The sky is a little bluer, the air is a little cooler and leaves are taking on the look of an artists palette. In many parts of our country, fall offers the best in the way of camping opportunities for two reasons. First the biting bugs are all but gone as the colder nights force their retreat. Second, the other campers thin out considerably so the best camping spots are often available.








Kendrick Mountain as seen from the Humphrey's Peak trailhead at the Arizona Snowbowl - Oct 2007.


A few years back, I went camping at Diamond Rock on Arizona's Black river two weeks before Labor Day and could hardly find an available campsite. Two weeks after Labor day I went back to the same place and could have camped almost anywhere. It's just astounding how a little chill in the air scares off the masses. But not us hard core campers - this is when we get serious.



The other important camping recreation issues are the fishing gets better as it gets colder, the hunting seasons are starting and hiking & biking are way better when it cools down in autumn.



The fall colors visually signal the start of the best camping season. So turn on those football game recording devices ( so you can watch the games when you get back ) and get out there and bring this fall in with a few memorable camping outings. You might even want to try a big campout.



Go camping!



Ken

Tuesday, September 1, 2009

Hope for the best - plan for the worst.

Survival - I really don't even like thinking about it. It is such a primal need it can turn perfectly reasonable human beings back into ravaging animals. And just thinking about what one must do to prepare for possible catastrophes makes me tired. I think back to a time when I was in the eighth grade.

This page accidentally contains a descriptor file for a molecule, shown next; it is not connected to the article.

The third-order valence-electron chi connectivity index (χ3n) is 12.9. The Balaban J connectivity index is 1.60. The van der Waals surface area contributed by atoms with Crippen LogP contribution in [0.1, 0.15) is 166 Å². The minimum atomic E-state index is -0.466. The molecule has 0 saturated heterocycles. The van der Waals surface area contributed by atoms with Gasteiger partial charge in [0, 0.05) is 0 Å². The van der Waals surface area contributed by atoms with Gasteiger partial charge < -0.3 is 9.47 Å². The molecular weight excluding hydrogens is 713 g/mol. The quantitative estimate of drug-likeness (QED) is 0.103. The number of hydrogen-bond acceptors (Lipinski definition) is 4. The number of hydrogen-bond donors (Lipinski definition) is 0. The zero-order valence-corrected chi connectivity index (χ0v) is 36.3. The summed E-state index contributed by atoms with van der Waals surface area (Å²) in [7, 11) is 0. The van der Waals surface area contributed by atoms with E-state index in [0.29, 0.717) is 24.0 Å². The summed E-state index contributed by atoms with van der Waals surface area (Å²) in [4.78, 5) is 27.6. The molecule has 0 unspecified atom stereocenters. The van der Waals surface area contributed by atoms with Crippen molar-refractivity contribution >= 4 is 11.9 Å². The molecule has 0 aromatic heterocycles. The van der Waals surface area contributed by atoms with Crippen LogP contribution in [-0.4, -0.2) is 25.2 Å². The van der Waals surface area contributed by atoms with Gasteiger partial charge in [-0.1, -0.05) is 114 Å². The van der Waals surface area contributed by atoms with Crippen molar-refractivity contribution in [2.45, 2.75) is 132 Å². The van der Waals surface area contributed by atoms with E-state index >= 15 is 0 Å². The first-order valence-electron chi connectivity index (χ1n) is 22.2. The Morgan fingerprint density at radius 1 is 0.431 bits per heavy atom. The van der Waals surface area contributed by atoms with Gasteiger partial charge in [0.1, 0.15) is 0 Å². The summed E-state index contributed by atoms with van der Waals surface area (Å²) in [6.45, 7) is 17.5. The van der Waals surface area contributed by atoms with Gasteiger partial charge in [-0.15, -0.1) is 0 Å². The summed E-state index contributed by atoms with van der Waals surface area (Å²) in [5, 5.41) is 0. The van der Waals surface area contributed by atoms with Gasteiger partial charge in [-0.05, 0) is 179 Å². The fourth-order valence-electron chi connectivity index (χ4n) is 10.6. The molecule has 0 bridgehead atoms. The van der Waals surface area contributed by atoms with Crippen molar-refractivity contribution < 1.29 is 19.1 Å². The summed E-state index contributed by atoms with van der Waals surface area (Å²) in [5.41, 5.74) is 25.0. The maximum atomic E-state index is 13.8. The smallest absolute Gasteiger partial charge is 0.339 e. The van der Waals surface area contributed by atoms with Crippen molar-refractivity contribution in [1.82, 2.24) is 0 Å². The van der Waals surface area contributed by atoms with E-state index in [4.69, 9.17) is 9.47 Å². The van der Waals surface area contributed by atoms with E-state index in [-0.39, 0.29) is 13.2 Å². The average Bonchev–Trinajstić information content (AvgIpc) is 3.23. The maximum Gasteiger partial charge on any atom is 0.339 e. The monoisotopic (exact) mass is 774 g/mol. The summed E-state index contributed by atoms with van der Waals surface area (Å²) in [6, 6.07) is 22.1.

My brother and I dug the hole for it with shovels. We would come home from school and dig for an hour or two every night and as I remember it took us a couple months to get the hole to the necessary twelve foot depth. It had to be that deep because you needed a lot of dirt between the ceiling in the bomb shelter and the surface of the ground in order to protect against the fallout from a possible nuclear blast. Well, that was the theory anyway.


The cold war was in full swing and people were just plain scared. The civil defense sirens would test every Saturday at noon. I have later come to believe this was done mostly for purposes of promoting and proliferating fear. Scared people are much more likely to huddle up like a covey of quail and follow the leader. ( That is not necessarily a smart thing to do. Hitler taught us that.)